Light is always an important factor.  When using long lenses, the f/value can become an issue as less and less light makes it way into your camera.  There are a few considerations here.  The first consideration is the f/value and available light.  As mentioned earlier, the morning is the best time to catch animal feedings and more movement by the animals.  It is also a great time to take advantage of the warmth of the sun in your images.  However, this often means less available light and the need to lower your f/value, lower your shutter speed or increase your ISO.  The last two adjustments can have adverse effects if not properly controlled.  Also when adjusting the f/value, consider the 'sweet spot' in terms of your lens' sharpness (often f/8) versus having a nice bokeh for a pleasing background which requires a low f/value (f/4 for example).  The 'sweet' spot for sharpness is lens dependent.  For higher-end lenses this is not as much an issue.

Bengal Tiger


Shutter Speed

Motion is another important factor.  Motion will be affected by two factors - the motion of a hand-held lens and the motion of the subject.  We can compensate camera motion by either using a tripod or turning on VR (Vibration Reduction) or IS (Image Stabilization). However, we also need to take into consideration the reciprocal factor of the zoom vs shutter speed.  As a rule of thumb, one should set the shutter speed no slower than the reciprocal of the focal length you are using.  For example, if you are using a 300mm lens, you should shoot no slower than 1/300.  The other consideration is the motion of the subject.  By using a high shutter speed, the subject's motion will be frozen.  But, again the trade-off is the balance with the f/value to have a properly exposed image when using high shutter speeds.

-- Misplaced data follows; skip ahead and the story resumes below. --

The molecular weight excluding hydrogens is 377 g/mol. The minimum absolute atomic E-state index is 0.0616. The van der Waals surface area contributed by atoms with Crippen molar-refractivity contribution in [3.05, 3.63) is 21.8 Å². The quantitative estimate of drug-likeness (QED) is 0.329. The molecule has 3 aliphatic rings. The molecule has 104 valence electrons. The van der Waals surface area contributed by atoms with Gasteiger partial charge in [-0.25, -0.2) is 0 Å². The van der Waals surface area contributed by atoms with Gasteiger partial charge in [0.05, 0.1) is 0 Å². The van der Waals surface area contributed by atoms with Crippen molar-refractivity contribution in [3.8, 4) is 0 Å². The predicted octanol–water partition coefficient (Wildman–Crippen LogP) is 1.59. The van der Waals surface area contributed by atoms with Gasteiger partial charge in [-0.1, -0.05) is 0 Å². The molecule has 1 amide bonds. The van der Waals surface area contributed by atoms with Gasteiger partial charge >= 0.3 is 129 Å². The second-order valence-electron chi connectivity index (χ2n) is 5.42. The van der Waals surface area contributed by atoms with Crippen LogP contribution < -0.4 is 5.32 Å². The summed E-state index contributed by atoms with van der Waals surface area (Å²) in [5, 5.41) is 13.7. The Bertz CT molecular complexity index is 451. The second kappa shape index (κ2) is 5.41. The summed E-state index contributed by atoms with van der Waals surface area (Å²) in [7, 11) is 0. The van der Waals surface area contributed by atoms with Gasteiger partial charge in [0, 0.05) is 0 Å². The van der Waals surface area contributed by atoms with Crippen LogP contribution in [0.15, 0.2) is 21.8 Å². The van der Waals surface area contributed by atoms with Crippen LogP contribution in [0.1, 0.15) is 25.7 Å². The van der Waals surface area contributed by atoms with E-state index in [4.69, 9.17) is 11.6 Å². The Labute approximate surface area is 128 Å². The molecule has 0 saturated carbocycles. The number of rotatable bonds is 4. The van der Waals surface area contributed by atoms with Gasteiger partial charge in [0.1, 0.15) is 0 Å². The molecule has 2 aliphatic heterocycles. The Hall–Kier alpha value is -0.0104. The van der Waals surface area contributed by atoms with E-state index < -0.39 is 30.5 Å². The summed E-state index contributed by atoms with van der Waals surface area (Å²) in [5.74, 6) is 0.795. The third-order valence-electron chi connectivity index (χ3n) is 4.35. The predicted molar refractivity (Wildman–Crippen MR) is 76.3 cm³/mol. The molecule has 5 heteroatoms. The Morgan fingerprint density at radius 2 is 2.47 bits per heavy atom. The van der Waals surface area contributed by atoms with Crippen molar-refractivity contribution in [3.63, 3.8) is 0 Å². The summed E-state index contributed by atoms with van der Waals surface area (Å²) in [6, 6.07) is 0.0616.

ISO is also a consideration.  We can adjust the ISO to help accommodate the f/value and shutter speed if the combination of the two does not allow for a properly exposed capture.  The higher the ISO, the less light is needed.  However, the higher the ISO, the more noise will be introduced into the image.  Most cameras today have very good internal noise control and, if shooting in RAW, post-processing software can often mask some of the noise (grain).  As a rule of thumb, it is better to have an ISO less than 400 for your top images.  This is even more important if your image is going to be enlarged as the grain will show up that much more.  The benefit to the higher ISO, however, is there will be times when using a high shutter speed and f/value that there would not be nearly enough light for a properly exposed image.  In these cases, one is forced into using a higher ISO and make corrections in post-processing software.  I limit the ISO to be 100 - 1600.